Do you know what the greatest help has been for me when it comes to anxiety? It is this truth: "Worry is sin". When we are anxious is shows that we really don't trust God. It means that either I believe God is not capable or that God does not care. Neither is true. So when I realize that I am beginning to be filled with anxiety I ask myself an important question, "Do I trust God, or don't I?"
Third, worry is a fruitless activity. Jesus said, "Who by worry can add a single hour to his life." Worry is wasted energy. There is nothing productive about worry. It leads to no where. Worry hinders us rather than helps us. Worry paralyzes rather than energizes us.
Worry robs us of energy and often has very negative effects: our health suffers (ulcers, blood pressure, heart problems, colon distress, headaches); we don't get enough rest because we don't sleep well; we become irritable to be around and begin to see only the clouds on a sunny day. Worry keeps us from being able to address the issues we can and should be doing something about.
O.K., so worry is wrong. But what do we do about it? How do we combat this very human tendency? Paul tells us to combat worry by prayer. He tells us to pray about everything (no exceptions). In other words, there is no problem, no circumstance, no situation that cannot be brought before the Father. We need hide nothing from Him. Do you see the wisdom? Rather than talk to ourselves and get ourselves all worked up (Worry is like wearing a groove in the snow with your tires. The more you spin your tires the deeper (and slicker) the rut becomes.) we are to talk to God. Do you get it? When you start to fret, when you start to get yourself churning over something it is time to talk to the Lord. Prayer is a worshipful conversation with the Almighty. Talk about taking your problems to someone who can help!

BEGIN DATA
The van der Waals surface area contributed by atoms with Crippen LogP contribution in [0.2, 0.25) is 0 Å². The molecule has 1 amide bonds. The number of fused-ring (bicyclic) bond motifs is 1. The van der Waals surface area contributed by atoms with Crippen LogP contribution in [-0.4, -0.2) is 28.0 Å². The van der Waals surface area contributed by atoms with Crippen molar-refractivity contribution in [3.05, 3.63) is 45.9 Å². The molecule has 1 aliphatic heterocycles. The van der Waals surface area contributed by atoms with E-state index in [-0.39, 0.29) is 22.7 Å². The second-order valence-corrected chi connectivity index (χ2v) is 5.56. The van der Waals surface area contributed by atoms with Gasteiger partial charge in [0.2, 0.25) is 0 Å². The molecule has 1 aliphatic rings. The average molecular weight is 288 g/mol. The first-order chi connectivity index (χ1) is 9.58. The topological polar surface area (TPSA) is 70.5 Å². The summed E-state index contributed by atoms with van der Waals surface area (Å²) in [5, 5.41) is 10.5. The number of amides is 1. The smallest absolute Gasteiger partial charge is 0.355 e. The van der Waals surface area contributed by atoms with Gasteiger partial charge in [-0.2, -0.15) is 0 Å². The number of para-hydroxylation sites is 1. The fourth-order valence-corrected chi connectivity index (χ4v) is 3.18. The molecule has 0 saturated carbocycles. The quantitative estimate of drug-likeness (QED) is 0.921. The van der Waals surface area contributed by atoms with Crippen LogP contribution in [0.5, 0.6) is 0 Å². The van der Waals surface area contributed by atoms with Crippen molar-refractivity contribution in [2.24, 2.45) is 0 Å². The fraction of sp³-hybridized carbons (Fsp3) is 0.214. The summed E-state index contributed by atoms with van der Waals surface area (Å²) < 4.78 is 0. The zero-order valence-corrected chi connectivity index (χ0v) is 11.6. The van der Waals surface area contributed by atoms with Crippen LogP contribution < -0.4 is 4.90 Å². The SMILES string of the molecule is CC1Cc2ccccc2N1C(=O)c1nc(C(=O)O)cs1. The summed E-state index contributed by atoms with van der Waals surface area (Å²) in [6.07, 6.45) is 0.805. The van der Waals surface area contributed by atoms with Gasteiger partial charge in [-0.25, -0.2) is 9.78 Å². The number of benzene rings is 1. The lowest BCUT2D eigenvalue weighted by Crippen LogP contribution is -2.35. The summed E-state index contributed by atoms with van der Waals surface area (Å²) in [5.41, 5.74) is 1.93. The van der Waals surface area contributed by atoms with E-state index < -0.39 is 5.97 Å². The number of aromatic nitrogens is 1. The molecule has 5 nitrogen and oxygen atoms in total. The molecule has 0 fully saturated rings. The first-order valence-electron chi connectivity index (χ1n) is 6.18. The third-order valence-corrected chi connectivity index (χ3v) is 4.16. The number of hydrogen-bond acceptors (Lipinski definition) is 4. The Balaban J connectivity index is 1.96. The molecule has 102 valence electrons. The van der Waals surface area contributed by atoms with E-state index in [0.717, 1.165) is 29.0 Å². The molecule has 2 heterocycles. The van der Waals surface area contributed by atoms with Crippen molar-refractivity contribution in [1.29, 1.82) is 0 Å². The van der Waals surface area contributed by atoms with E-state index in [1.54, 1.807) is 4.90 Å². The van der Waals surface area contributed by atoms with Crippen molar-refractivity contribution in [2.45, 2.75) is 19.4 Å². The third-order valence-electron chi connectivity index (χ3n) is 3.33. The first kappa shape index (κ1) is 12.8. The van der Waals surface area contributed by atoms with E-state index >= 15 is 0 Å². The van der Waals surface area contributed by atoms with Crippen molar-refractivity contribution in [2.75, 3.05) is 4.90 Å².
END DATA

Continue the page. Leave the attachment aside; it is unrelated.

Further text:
Paul tells us that there are two elements to this prayer. The first is petition. Petition is asking. The Bible tells us,
You want something but don’t get it. You kill and covet, but you cannot have what you want. You quarrel and fight. You do not have, because you do not ask God. When you ask, you do not receive, because you ask with wrong motives, that you may spend what you get on your pleasures. - James 4:2,3